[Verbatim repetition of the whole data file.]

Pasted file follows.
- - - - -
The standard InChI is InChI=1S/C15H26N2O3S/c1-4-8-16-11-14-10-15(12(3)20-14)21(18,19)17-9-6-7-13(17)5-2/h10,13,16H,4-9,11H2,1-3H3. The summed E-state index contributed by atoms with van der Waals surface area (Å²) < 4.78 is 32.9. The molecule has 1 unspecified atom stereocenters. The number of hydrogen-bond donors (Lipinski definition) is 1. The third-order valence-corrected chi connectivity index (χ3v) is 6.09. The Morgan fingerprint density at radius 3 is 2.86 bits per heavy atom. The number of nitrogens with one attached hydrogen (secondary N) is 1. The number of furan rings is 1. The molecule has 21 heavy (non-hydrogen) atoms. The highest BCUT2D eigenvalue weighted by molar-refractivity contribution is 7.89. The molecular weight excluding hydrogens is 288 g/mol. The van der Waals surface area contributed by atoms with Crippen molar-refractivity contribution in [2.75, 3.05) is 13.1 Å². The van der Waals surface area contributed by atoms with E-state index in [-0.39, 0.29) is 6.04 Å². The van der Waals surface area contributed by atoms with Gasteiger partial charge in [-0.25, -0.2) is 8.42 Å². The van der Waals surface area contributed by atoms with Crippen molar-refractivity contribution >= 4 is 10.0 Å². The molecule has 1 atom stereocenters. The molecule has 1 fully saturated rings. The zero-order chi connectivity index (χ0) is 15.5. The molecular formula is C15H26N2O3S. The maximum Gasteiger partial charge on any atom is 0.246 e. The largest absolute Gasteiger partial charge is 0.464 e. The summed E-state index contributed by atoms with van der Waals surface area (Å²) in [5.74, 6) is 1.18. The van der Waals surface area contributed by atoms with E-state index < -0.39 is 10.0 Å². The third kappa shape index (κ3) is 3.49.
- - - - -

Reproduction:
The standard InChI is InChI=1S/C15H26N2O3S/c1-4-8-16-11-14-10-15(12(3)20-14)21(18,19)17-9-6-7-13(17)5-2/h10,13,16H,4-9,11H2,1-3H3. The summed E-state index contributed by atoms with van der Waals surface area (Å²) < 4.78 is 32.9. The molecule has 1 unspecified atom stereocenters. The number of hydrogen-bond donors (Lipinski definition) is 1. The third-order valence-corrected chi connectivity index (χ3v) is 6.09. The Morgan fingerprint density at radius 3 is 2.86 bits per heavy atom. The number of nitrogens with one attached hydrogen (secondary N) is 1. The number of furan rings is 1. The molecule has 21 heavy (non-hydrogen) atoms. The highest BCUT2D eigenvalue weighted by molar-refractivity contribution is 7.89. The molecular weight excluding hydrogens is 288 g/mol. The van der Waals surface area contributed by atoms with Crippen molar-refractivity contribution in [2.75, 3.05) is 13.1 Å². The van der Waals surface area contributed by atoms with E-state index in [-0.39, 0.29) is 6.04 Å². The van der Waals surface area contributed by atoms with Gasteiger partial charge in [-0.25, -0.2) is 8.42 Å². The van der Waals surface area contributed by atoms with Crippen molar-refractivity contribution >= 4 is 10.0 Å². The molecule has 1 atom stereocenters. The molecule has 1 fully saturated rings. The zero-order chi connectivity index (χ0) is 15.5. The molecular formula is C15H26N2O3S. The maximum Gasteiger partial charge on any atom is 0.246 e. The largest absolute Gasteiger partial charge is 0.464 e. The summed E-state index contributed by atoms with van der Waals surface area (Å²) in [5.74, 6) is 1.18. The van der Waals surface area contributed by atoms with E-state index < -0.39 is 10.0 Å². The third kappa shape index (κ3) is 3.49.